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Growing trend for micro and nanotechnology at HANNOVER MESSE - new topics, more exhibitors

The IVAM Product Market at MicroTechnology within HANNOVER MESSE is fully booked. With 74 participants, the number exceeds the previous year’s record of 60 exhibitors noticeably. From April 21 to 25, new trends for industrial applications will be shown at the 1,000 square meter large joint pavilion of IVAM Microtechnology Network. In this respect, the special fair MicroTechnology once again proves as one of the largest market places for micro and nanotechnology.

Posted: Mar 5th, 2008

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United States and South Africa in a new science deal

The US and South Africa have agreed to establish geospatial and earth observation joint working groups focusing on global change, sustainable development, energy, and health, the US Department of State said in a statement.

Posted: Mar 5th, 2008

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Nanorings

What appear under an atomic force microscope to be tiny rings with little bits missing are actually nanoscopic rings made of double-stranded DNA with a little gap in the form of a short single-stranded fragment. This gap is a place to attach other molecules that have the potential to transform the rings into versatile nanocomposites for various applications.

Posted: Mar 5th, 2008

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Nanoswitches toggled by light

Microscopic fissures in a tiny crystal open and close—on command. Researchers successfully used ultrafast electron microscopy to observe nanoscopic structures at their 'exercises', as they report in the journal Angewandte Chemie. Such switchable nanochannels could be useful for future nanoelectronics and nanoscopic 'machines'.

Posted: Mar 5th, 2008

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Cellular construction methods emulated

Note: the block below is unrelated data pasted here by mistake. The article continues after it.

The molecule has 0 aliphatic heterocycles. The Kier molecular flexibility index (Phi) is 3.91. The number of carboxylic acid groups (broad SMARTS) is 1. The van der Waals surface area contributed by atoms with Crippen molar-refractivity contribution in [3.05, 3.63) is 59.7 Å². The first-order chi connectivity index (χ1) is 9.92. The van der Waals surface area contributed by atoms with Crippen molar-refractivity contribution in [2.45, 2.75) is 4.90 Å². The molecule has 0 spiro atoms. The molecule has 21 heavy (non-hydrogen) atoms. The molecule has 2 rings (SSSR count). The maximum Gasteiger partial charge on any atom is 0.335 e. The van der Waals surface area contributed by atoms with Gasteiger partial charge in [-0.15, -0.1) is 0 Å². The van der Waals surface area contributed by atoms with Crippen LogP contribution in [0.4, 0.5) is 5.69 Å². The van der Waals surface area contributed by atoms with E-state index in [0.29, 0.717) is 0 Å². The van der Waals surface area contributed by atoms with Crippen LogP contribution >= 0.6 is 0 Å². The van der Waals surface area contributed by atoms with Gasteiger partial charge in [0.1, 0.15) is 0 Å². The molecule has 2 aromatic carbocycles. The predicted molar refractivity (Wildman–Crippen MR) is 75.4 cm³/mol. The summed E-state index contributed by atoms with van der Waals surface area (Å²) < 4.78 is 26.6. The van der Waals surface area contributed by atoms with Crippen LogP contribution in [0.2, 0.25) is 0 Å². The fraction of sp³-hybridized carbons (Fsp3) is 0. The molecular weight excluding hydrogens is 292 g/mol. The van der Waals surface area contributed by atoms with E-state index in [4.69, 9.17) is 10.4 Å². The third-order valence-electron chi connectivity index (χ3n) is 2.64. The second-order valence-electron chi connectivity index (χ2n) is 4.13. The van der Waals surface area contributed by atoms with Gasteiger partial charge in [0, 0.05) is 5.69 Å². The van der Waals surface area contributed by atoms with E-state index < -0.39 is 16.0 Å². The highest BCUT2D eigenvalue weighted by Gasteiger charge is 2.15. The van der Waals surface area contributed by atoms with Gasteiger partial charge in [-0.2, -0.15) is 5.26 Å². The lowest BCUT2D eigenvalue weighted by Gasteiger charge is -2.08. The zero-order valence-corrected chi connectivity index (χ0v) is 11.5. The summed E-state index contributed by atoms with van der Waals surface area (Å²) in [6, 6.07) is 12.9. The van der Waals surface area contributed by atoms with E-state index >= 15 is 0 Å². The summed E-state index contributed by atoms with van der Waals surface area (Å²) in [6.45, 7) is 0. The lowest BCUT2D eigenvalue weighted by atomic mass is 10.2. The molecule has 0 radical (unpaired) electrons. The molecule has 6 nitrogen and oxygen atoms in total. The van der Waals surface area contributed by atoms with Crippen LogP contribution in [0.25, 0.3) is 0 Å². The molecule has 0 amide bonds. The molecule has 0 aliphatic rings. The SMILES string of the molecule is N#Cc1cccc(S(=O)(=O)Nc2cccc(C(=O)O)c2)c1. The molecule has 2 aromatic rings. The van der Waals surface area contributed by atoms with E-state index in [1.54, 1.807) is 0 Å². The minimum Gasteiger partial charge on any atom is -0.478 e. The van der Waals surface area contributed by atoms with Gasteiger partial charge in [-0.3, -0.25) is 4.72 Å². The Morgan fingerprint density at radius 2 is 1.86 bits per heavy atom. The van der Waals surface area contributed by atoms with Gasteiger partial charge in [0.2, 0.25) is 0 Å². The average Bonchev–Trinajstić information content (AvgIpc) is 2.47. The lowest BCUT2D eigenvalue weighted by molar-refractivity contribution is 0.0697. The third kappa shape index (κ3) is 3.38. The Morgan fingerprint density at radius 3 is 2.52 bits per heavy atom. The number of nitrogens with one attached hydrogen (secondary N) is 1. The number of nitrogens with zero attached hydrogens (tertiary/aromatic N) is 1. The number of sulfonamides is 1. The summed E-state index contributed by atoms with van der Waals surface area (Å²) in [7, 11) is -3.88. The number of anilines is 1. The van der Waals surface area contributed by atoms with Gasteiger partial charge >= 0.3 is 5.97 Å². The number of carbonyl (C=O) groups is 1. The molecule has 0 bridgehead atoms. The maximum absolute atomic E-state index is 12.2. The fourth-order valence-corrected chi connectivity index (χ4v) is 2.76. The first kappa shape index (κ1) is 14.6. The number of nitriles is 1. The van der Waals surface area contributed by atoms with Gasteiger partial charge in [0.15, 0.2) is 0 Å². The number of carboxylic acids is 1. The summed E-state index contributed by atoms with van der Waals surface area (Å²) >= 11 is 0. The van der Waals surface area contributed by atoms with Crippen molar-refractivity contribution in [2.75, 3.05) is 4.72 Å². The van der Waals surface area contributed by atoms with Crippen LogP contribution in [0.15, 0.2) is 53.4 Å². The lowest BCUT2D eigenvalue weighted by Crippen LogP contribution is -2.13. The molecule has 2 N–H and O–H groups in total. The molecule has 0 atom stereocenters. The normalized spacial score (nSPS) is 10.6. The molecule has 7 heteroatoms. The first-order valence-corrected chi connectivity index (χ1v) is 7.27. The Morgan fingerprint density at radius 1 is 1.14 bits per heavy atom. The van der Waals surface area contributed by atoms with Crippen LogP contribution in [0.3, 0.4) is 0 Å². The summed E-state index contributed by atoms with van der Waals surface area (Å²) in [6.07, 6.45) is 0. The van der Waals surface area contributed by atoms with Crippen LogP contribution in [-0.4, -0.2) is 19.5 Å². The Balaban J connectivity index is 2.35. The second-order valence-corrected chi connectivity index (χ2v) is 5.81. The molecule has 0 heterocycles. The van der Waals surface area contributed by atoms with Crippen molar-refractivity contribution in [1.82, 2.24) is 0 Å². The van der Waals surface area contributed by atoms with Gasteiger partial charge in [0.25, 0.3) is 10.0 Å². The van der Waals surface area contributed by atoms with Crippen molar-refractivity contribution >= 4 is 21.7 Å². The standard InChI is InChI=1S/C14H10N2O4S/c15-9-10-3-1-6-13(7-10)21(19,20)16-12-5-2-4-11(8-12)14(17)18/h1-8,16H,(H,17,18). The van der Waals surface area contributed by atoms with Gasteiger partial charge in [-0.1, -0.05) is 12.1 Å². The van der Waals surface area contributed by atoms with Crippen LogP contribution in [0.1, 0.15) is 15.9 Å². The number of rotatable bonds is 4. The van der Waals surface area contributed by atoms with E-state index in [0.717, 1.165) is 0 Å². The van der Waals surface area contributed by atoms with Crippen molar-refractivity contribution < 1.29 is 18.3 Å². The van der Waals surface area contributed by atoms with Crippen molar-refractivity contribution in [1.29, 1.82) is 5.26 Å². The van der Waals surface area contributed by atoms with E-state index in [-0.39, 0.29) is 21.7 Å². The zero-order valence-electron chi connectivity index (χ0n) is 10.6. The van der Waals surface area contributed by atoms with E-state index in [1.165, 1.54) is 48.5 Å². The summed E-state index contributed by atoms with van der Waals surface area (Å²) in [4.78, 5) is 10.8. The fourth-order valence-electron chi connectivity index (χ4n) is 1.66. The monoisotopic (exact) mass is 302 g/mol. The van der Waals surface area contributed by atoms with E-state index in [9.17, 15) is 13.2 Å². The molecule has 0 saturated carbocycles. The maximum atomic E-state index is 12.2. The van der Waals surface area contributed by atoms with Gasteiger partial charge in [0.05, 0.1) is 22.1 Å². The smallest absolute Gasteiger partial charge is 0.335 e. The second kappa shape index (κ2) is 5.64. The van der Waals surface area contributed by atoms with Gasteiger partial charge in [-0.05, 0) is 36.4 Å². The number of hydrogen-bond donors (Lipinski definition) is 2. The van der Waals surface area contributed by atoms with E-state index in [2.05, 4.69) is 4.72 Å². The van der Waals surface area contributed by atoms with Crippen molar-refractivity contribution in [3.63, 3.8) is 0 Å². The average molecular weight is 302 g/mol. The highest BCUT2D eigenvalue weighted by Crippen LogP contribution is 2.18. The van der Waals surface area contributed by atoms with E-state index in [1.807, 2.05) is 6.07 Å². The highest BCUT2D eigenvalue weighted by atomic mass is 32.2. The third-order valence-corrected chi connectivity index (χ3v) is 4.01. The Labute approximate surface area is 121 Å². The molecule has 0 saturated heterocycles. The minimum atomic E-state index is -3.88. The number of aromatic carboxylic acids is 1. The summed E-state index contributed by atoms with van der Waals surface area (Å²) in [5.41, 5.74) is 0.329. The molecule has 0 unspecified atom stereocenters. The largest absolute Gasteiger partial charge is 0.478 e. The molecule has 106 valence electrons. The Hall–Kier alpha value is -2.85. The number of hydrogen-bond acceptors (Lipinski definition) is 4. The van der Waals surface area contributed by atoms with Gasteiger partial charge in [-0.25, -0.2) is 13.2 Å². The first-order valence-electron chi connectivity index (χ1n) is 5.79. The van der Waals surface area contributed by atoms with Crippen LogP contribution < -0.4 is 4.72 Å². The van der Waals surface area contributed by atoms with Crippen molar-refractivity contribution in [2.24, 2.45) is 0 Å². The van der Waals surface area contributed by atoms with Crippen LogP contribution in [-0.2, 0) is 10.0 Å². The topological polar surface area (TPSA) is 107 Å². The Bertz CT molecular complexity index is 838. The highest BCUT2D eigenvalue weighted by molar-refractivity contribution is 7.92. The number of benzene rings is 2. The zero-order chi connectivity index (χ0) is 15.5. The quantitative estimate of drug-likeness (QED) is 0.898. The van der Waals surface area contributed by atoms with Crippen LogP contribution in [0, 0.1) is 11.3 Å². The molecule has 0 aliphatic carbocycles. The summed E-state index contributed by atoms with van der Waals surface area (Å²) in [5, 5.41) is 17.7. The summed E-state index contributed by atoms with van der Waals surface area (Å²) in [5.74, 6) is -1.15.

Not only is our body made of individual organs, our cells themselves are made of tiny organelles, a variety of separate compartments that fulfill different tasks. Such functional, nanostructured systems would also be useful for technical applications, such as biosensors, self-repairing materials, optoelectronic components, or nanocapsules. However, it has not been possible to recreate structures with sufficient complexity in the lab. Researchers in the Netherlands are now pursuing a new angle.

Posted: Mar 5th, 2008

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Quatar Foundation to hold symposium on nanomedicine

Qatar Foundation will organize an international symposium on applied nanomedicine in an effort to acquaint the local community with the utility of this futuristic medical science from March 9 to 10 at the Doha Sheraton Hotel.

Posted: Mar 4th, 2008

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Physicist earns patent for materials weakness detection system

The first patent awarded to Southeastern Louisiana University through one of its faculty has the potential to identify weaknesses in structures ranging from massive bridge construction to the tiniest elements of nanotechnology no larger than a speck of dust on a pinhead.

Posted: Mar 4th, 2008

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Pentagon releases new analysis of China’s military development and strategy

The Pentagon on Monday released its latest analysis of China's military development and strategy and says that the country spent as much as $139 billion, more than three times its announced defense budget, modernizing its military forces last year and that China has gone from virtually no research or funding in nanotechnologies and processes five years ago, to being a close second to the United States in total government investment.

Posted: Mar 4th, 2008

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Biological electron transfer captured in real time

Two research teams led by Dr. Michael Verkhovsky and Prof. Marten Wikstrom of the Institute of Biotechnology of the University of Helsinki have for the first time succeeded in monitoring electron transfer by Complex I in real time. In the future, this work might, for example, have medical relevance, because most of the maternally inherited so-called mitochondrial diseases are caused by dysfunction of Complex I.

Posted: Mar 3rd, 2008

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Appelbaum wins NSF Career Award for research on silicon spintronics

Ian Appelbaum, assistant professor of electrical and computer engineering at the University of Delaware, has received the prestigious Faculty Early Career Development Award from the National Science Foundation for his pioneering research in the exciting next evolution of electronics known as spintronics.

Posted: Mar 3rd, 2008

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